Classical Electromagnetic Theory

The fundamental idea in electromagnetic theory is that an electromagnetic wave exists when a changing electric field creates a changing magnetic field, which in turn creates another changing electric field, and so on. The concept of a field is very important in physics and is utilized to explain forces that occur in nature in the absence of any physical contact.

Each type of force( electric, magnetic, or gravitational) has its appropriate field, that is a region through which a force may be exerted. A field is thus a kind of medium for transmitting forces through space without any physical medium.

Example: The gravitational, electric and magnetic fields transmit the force that primitively, a field may be considered a continuous entity like fluid that fills the space surrounding the origin of the force.

Electric and magnetic fields of an electromagnetic wave are perpendicular to each other as below figure:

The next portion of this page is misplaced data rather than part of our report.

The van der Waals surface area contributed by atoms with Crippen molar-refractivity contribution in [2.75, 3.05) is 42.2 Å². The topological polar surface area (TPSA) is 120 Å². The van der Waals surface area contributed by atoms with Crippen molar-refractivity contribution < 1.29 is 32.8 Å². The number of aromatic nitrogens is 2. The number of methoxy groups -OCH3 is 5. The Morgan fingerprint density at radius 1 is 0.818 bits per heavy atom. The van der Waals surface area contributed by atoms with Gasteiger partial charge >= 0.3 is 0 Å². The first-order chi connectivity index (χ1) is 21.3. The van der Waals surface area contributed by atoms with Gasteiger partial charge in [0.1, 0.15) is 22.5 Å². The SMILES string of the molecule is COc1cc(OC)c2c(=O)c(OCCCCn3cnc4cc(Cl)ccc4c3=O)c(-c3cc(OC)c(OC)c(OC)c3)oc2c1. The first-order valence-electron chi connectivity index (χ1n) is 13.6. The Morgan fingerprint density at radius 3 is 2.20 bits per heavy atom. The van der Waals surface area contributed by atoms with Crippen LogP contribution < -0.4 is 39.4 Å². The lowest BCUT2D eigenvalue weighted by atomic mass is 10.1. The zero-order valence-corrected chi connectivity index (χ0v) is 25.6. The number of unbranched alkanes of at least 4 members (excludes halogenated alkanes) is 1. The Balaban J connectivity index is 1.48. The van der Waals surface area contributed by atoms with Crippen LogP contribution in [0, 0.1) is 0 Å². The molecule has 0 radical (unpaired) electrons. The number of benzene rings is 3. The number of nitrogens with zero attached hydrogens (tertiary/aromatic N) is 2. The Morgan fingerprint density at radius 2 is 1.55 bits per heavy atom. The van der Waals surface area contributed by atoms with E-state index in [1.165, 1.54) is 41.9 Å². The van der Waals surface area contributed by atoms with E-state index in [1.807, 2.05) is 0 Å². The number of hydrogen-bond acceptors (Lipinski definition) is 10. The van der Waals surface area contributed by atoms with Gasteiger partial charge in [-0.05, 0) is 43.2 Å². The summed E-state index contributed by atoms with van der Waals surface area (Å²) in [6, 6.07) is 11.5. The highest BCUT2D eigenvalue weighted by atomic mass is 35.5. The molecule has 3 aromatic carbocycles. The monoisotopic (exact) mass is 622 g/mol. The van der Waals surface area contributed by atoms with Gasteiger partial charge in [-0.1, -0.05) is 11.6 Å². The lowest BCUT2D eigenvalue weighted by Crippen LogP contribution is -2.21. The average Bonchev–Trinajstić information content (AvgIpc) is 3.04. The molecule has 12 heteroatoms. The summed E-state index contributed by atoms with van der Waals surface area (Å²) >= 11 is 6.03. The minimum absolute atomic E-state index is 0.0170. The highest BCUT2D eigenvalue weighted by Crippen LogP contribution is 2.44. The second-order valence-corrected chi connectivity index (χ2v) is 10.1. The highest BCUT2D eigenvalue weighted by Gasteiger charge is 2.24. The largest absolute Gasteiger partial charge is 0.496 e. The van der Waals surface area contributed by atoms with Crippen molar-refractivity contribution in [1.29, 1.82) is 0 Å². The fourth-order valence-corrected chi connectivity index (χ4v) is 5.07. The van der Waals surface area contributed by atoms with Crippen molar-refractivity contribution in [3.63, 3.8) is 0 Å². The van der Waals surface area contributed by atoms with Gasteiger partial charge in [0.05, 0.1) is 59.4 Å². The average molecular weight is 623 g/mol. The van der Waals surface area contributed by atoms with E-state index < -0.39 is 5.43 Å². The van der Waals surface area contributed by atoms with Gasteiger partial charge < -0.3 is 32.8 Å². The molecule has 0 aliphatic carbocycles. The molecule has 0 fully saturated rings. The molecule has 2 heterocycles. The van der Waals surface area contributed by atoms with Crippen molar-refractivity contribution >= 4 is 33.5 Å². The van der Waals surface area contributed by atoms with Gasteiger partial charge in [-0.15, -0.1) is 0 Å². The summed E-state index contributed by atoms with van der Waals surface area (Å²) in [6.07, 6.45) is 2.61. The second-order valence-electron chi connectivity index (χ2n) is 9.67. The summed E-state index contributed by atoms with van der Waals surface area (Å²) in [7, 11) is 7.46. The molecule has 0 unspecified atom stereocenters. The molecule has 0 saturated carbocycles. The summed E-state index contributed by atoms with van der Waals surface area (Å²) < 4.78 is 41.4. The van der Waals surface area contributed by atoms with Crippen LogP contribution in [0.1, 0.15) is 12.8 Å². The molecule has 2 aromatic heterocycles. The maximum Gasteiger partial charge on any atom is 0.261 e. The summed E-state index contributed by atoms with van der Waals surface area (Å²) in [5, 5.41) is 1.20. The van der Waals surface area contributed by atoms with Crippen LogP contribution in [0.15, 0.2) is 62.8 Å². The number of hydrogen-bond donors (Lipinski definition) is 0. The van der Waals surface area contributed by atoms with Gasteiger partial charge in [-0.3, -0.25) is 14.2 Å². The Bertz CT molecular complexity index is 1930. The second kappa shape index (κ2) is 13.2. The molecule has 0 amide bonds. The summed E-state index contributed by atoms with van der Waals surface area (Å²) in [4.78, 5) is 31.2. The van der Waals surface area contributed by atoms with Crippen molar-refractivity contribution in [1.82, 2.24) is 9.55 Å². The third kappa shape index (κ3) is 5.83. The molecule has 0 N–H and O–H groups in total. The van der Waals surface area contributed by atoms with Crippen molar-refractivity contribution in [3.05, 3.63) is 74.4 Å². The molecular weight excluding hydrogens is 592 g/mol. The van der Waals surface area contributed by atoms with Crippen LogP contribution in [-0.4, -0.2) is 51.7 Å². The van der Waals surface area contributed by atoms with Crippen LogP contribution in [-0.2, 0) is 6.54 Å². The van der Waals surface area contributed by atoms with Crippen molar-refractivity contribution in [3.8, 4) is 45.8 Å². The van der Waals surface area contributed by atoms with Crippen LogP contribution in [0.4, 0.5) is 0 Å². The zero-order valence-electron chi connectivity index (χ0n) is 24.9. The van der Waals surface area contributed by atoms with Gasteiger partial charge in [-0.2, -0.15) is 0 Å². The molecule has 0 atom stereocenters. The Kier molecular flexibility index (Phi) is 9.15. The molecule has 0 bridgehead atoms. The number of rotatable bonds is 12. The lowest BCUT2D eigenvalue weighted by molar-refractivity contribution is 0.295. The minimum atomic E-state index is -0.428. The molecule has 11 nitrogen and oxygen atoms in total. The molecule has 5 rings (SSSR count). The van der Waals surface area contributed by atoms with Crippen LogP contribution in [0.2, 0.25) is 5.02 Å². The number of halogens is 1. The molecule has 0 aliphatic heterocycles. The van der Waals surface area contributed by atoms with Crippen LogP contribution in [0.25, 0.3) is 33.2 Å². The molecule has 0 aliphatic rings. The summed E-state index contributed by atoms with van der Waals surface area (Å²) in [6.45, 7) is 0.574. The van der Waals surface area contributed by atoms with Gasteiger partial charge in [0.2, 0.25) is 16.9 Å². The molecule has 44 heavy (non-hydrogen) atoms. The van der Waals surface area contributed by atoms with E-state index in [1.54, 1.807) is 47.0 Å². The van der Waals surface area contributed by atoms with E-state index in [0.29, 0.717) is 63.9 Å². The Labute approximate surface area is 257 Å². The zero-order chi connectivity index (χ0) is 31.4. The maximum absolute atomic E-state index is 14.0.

Thus electromagnetic waves are transverse waves. Waves in which electric and magnetic fields are parallel to a pair of perpendicular axes are denoted as linearly polarized. Maxwell calculated the propagation speed of electromagnetic waves and found it to be equal to the speed of light (c). He concluded that light itself is an electromagnetic wave.

Waves have certain characteristics like wavelength, frequency and energy, which define the nature of a particular wave. A wavelength (λ) is the distance between two adjacent wave crests and is often expressed in centimetres. The frequency f represents the number of wave crests that pass a given point in unit time.
It is usually expressed in hertz (cycles/second). These two quantities are related to the speed of light c by the equation:

[no-highlight]c = f.λ

Note: The relationship between frequency f and wavelength λ from the above expression:

f = c/λ
∴ λ = c/f

Thus, the frequency is inversely proportional to the wavelength. The longer the wavelength, the lower the frequency and vice-versa. Electromagnetic wave spans an enormous range of wavelengths and frequencies. This range is known as the electromagnetic spectrum.